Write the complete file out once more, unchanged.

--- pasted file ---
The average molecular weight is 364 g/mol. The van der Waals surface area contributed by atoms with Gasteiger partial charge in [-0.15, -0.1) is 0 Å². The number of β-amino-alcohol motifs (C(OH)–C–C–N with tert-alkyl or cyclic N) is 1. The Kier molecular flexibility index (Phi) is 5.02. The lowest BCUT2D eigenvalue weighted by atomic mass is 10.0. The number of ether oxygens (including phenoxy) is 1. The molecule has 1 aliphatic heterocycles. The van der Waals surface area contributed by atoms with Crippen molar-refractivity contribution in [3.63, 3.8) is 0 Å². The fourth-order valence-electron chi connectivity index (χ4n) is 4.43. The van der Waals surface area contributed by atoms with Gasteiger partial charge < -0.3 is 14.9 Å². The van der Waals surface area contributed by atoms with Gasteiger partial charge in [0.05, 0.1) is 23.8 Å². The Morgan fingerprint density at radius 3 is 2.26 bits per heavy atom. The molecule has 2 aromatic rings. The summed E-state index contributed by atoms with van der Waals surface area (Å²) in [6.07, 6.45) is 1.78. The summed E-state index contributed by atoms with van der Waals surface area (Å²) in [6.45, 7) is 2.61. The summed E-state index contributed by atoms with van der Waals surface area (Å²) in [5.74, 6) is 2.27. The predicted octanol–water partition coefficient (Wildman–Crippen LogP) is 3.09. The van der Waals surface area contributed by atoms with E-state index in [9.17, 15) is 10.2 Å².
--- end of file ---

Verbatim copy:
The average molecular weight is 364 g/mol. The van der Waals surface area contributed by atoms with Gasteiger partial charge in [-0.15, -0.1) is 0 Å². The number of β-amino-alcohol motifs (C(OH)–C–C–N with tert-alkyl or cyclic N) is 1. The Kier molecular flexibility index (Phi) is 5.02. The lowest BCUT2D eigenvalue weighted by atomic mass is 10.0. The number of ether oxygens (including phenoxy) is 1. The molecule has 1 aliphatic heterocycles. The van der Waals surface area contributed by atoms with Crippen molar-refractivity contribution in [3.63, 3.8) is 0 Å². The fourth-order valence-electron chi connectivity index (χ4n) is 4.43. The van der Waals surface area contributed by atoms with Gasteiger partial charge < -0.3 is 14.9 Å². The van der Waals surface area contributed by atoms with Gasteiger partial charge in [0.05, 0.1) is 23.8 Å². The Morgan fingerprint density at radius 3 is 2.26 bits per heavy atom. The molecule has 2 aromatic rings. The summed E-state index contributed by atoms with van der Waals surface area (Å²) in [6.07, 6.45) is 1.78. The summed E-state index contributed by atoms with van der Waals surface area (Å²) in [6.45, 7) is 2.61. The summed E-state index contributed by atoms with van der Waals surface area (Å²) in [5.74, 6) is 2.27. The predicted octanol–water partition coefficient (Wildman–Crippen LogP) is 3.09. The van der Waals surface area contributed by atoms with E-state index in [9.17, 15) is 10.2 Å².